According to a recent report from IQVIA, the market for biosimilars, which mimic innovative biologics, is poised to grow this year. Since 2007, a total of 30 biosimilars based on 12 biologic molecules have been introduced in the U.S., and another 10 are expected to be launched this year. The IQVIA report forecasts cumulative sales of $129 billion in biosimilars for the period of 2023-2027.
The report details how the Biologics Price Competition and Innovation Act of 2009, which restricts the guaranteed exclusivity of large-molecule biologics to 12 years, has hastened the adoption of lower-cost biosimilars. Within three years, these biosimilars typically capture over 60% of the sales volume of the original molecule they mimic.
Biosimilar competition has already emerged for 14% of the $260 billion biologics market, indicating that more biologics are likely to face similar competition in the future. “Non-340B clinics have seen higher uptake of biosimilars than 340B clinics, likely due to reimbursement dynamics,” says IQVIA.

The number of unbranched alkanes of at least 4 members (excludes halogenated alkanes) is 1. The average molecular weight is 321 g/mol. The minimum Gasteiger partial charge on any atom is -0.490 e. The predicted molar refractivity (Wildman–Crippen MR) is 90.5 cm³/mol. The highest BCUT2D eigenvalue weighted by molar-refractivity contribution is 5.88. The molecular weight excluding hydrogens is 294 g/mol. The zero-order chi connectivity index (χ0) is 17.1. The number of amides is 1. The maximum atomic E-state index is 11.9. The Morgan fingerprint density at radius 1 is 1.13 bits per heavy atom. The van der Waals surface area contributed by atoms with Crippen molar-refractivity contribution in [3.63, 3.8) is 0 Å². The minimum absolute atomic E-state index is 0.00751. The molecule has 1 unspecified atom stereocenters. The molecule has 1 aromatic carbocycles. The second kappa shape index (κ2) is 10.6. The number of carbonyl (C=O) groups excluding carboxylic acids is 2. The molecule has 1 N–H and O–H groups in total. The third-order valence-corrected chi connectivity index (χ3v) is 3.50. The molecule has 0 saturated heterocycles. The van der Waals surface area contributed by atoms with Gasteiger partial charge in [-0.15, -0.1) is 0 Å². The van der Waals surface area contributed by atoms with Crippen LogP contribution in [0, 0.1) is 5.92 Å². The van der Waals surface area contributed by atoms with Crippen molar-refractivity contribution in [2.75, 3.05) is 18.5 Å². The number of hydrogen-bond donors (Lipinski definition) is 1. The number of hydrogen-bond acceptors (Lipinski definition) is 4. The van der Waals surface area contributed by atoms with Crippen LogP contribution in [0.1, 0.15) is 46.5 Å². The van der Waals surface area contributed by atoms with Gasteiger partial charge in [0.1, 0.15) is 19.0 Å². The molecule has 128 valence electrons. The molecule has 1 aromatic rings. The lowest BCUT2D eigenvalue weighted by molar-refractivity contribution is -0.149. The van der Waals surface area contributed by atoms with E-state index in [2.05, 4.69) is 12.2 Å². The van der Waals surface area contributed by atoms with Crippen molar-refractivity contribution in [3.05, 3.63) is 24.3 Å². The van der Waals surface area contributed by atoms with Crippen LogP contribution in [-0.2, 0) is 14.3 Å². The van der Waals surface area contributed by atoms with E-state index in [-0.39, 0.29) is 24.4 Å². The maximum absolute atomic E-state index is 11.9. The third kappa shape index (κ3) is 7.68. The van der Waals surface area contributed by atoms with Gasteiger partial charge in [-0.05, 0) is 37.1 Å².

Biosimilars offer low-cost options
The availability of biosimilars often results in increased utilization of the corresponding molecule, as the lower cost makes it more accessible to patients. Nevertheless, the introduction of more innovative alternative treatments may cause a decrease in volume as patients transition to these newer-generation products, the report notes.
“With biosimilars seeing increasing acceptance in the U.S. and the scale of spending on medicines facing upcoming biosimilar competition growing, the impact on all stakeholders will be significant,” the report finds.
According to IQVIA, over the past decade, biosimilar spending totaling $36 billion resulted in a savings of $56 billion compared to the potential spending pre-biosimilars.
In the next five years, the approval of new biosimilars and the ongoing uptake and reduction in prices of existing biosimilars are anticipated to lead to a surge in savings. This surge is projected to surpass the savings of the previous five years, reaching $181 billion, which is more than four times the previous amount of $40 billion, the report reads.
“The most impactful biosimilars in the next five years—those referencing adalimumab—will first appear in early 2023 as a result of negotiated patent litigation settlements. As they reach the market, with eight already approved, patients will undoubtedly benefit from lower costs to receive the world’s current top-selling biopharmaceutical,” IQVIA says.